“Clutter is unmade decisions.” (paraphrasing Christina Scalize*) I would add that clutter is unprocessed emotion.
A stubborn pile that refused to be organized, put away, thrown away represents a pile of emotion that has to be felt. The same probably goes for stubborn pounds that refuse to go away. Extra weight on the body and extra stuff around the house are spiritually identical.Read the rest...
My own idea, for what it is worth, is that all sadness which is not either arising from the repentance of a concrete sin and hastening towards concrete amendment or restitution, or else arising from pity and hastening to active assistance, is simply bad; and I think we all sin by needlessly disobeying the apostolic injunction to ‘rejoice’ as much as by anything else. Humility, after the first shock, is a cheerful virtue.
– C. S. Lewis
Cheerfulness is a choice. Or rather, it is downstream from a choice. We can choose to focus on the good, to be stubbornly grateful for the gifts we have been given, and to notice beauty whenever it arises.
We cannot avoid virtuous empathy for the suffering. We cannot avoid virtuous contrition for our own failings. But we can and should avoid almost every other form of sadness: sadness for wrongs done to us, or for our own ill fortune, or for the world not going the way we want it to.
Those who rejoice, and those who don’t, will see the consequences appear in the very lines and contours of their faces.
A Facebook group now compiles Jordan Peterson “character assassinations”. This hilarious compilation shows the good, the bad, the ugly of people trying to criticize a public intellectual with whom they disagree.
Even if you like Peterson (as I do), it is useful to consider these critiques, to hear the other side. It’s also plain amusing to read the more unhinged and vitriolic hot takes people keep writing. If you’re not a Peterson fan, these articles might help you articulate your criticisms.
You’ll notice a smattering of articles from November 2017 through April 2018, followed by a rapid uptick of articles in May. Will June bring have another flood of articles or not?
Without further ado, a (fairly complete) list of articles criticizing JBP:
November 2017 - February 2018
- “Jordan Peterson is causing problems at another university now”. By Drew Brown. Vice. Nov 20, 2017
- “The Professor of Piffle – The dangerous underside of Jordan Peterson’s crusade against the humanities” by Ira Wells. Nov 27, 2017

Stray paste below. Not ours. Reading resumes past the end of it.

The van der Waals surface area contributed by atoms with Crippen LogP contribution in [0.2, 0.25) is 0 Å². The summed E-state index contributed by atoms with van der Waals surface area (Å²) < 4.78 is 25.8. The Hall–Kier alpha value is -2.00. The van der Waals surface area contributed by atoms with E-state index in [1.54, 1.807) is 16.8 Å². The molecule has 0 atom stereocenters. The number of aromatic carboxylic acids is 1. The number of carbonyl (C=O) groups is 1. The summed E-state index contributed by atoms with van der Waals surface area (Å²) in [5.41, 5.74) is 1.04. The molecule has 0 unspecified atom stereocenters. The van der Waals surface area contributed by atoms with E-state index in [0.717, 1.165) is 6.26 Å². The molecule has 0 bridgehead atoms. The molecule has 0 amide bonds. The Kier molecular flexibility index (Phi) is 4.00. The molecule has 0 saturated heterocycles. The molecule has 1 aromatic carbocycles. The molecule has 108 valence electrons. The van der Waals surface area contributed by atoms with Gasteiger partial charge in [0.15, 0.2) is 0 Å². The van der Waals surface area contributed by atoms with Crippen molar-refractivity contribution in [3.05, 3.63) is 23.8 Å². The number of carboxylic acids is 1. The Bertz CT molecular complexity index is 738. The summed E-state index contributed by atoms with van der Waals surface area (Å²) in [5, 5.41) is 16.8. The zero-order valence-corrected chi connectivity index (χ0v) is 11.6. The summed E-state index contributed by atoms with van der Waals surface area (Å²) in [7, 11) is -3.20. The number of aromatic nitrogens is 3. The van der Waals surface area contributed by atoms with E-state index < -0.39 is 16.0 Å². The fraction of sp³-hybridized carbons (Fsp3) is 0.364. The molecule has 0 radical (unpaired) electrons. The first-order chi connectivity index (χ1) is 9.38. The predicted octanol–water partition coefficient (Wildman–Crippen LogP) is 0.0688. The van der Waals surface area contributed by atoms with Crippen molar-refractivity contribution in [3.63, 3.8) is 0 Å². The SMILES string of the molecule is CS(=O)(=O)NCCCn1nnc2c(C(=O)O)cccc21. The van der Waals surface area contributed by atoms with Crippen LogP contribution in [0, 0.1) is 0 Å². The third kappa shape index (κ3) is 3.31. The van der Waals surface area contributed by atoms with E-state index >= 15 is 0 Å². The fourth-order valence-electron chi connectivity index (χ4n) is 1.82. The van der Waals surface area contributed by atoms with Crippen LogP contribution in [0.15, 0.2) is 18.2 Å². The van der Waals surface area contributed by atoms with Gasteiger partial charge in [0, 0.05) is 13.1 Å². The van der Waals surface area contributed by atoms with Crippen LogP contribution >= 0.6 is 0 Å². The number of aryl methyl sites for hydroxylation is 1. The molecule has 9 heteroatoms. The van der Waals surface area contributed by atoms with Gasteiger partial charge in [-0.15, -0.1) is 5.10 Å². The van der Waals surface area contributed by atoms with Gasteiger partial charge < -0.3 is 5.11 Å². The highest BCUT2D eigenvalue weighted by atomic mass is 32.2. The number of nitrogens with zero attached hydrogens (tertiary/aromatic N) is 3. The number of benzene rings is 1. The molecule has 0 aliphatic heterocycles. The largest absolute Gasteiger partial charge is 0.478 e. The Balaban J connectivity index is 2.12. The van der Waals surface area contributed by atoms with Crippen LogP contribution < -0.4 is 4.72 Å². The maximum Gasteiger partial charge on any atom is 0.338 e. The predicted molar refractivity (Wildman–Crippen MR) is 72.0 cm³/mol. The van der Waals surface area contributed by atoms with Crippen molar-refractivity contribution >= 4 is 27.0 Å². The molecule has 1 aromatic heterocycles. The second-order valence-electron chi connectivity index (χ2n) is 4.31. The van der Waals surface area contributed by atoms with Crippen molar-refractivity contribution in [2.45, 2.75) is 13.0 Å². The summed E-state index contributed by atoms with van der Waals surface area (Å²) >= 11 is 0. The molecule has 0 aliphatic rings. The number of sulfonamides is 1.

- “The Jordan Peterson Paradox: high intellect, or just another angry white guy?” by John Semley. The Globe and Mail. January 31, 2018
- “Jordan Peterson’s Bull***t.” by Harrison Fluss. Jacobin Mag. February 2, 2018.
- “The Right’s Favorite New Intellectual Has Some Truly Pitiable Ideas About Masculinity – why does anyone take Jordan Peterson seriously?”, by Jacob Bacharach. Alternet. February 13, 2018.
- “Why Are So Many Young Men Drawn to Jordan Peterson’s Intellectual Misogyny?” by Grant Maxwell, APA Online. February 20, 2018.
- “A Serious Man”, by John Ganz. The Baffler. February 7, 2018.
I just finished “reading” (i.e., listening to the audio books of) a few Dostoevsky novels and stories, hence my reading queue had an opening. I decided to finally return to the Prose Edda, a 13th century collection of Norse Mythologies and one of the great classics of Scandinavian literature.
It’s rough going at points. Lots of Icelandic names. That’s one of the reasons I’m listening to it on audio, as I do with Dostoevsky, rather than slogging through the text.
Anyhow, I’m stumbling through the Prose Edda, minding my own business, when I come across a remarkable passage I want to share with you Tolkien fans.
The surprising passage is from the second part of the Prose Edda, titled “Gylfaginning”, which is about the adventures of Gylfi.
In this passage, Gangleri is quizzing Harr about what he knows. Harr is then showing off his knowledge of gods and nature. At the end, Harr explains how the “dwarves” were made under the earth.
The first two long paragraphs I include to give you a flavor. Then notice the names of the dwarves at the bottom.Read the rest...
Interview with English professor and CS Lewis scholar Louis Markos Real virtue wins out every time.
Interview with pastor, author, and classical education pioneer Douglas Wilson PITTSBURGH – June 24, 2017. About the future of classical education. It was filmed at the Association of Classical Christian Schools national conference, “Repairing the Ruins.”
“Life is Suffering”, and other Jordan Peterson quotations We don’t understand the world. I do think the world is more like a musical masterpiece than it is like anything else. And things are oddly connected.
Reflections on Graduate Student Stipends – Now that I am a postdoc scholar at the University of Kentucky (Go ‘Cats!), I am reflecting back on my experience as a Teaching Assistant. One thing that was hard to discover, perhaps understandably, was the expected “stipend” of graduate teaching assistants at other universities I applied to. For what it’s worth, I saved the information about our stipend. My department preferred that it not be public. But count your lucky stars you aren’t as poor as I was in 2012.
This Classic Text Explains why Classical Education is Best – If you haven’t read the Yale Report, it is very good. The “Yale Report of 1828” is one of the “most influential documents in the history of American higher education” according to R.J. O’Hara. It is still a pleasure to read, and its influence should not wane.
The opinions expressed on this site are the author’s alone and do not represent the views of any organizations he is affiliated with.